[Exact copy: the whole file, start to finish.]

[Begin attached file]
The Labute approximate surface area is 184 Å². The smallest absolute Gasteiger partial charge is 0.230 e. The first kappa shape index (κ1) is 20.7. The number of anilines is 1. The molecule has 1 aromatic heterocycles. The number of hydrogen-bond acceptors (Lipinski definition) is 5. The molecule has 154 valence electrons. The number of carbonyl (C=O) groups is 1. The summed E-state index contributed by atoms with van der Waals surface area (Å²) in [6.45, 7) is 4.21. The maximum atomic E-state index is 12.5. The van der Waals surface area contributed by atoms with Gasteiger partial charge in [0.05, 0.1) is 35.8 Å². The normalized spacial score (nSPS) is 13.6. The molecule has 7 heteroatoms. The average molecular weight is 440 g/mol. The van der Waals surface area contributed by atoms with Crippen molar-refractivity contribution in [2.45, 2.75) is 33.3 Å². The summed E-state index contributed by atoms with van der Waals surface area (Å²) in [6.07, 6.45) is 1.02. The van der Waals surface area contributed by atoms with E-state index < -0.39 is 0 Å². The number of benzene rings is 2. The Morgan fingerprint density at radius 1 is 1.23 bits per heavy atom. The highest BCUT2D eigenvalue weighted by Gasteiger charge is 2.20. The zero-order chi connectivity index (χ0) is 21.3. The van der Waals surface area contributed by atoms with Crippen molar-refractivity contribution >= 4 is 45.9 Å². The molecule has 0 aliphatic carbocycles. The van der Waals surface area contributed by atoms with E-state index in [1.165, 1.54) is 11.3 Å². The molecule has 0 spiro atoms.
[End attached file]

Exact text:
The Labute approximate surface area is 184 Å². The smallest absolute Gasteiger partial charge is 0.230 e. The first kappa shape index (κ1) is 20.7. The number of anilines is 1. The molecule has 1 aromatic heterocycles. The number of hydrogen-bond acceptors (Lipinski definition) is 5. The molecule has 154 valence electrons. The number of carbonyl (C=O) groups is 1. The summed E-state index contributed by atoms with van der Waals surface area (Å²) in [6.45, 7) is 4.21. The maximum atomic E-state index is 12.5. The van der Waals surface area contributed by atoms with Gasteiger partial charge in [0.05, 0.1) is 35.8 Å². The normalized spacial score (nSPS) is 13.6. The molecule has 7 heteroatoms. The average molecular weight is 440 g/mol. The van der Waals surface area contributed by atoms with Crippen molar-refractivity contribution in [2.45, 2.75) is 33.3 Å². The summed E-state index contributed by atoms with van der Waals surface area (Å²) in [6.07, 6.45) is 1.02. The van der Waals surface area contributed by atoms with E-state index < -0.39 is 0 Å². The number of benzene rings is 2. The Morgan fingerprint density at radius 1 is 1.23 bits per heavy atom. The highest BCUT2D eigenvalue weighted by Gasteiger charge is 2.20. The zero-order chi connectivity index (χ0) is 21.3. The van der Waals surface area contributed by atoms with Crippen molar-refractivity contribution >= 4 is 45.9 Å². The molecule has 0 aliphatic carbocycles. The van der Waals surface area contributed by atoms with E-state index in [1.165, 1.54) is 11.3 Å². The molecule has 0 spiro atoms.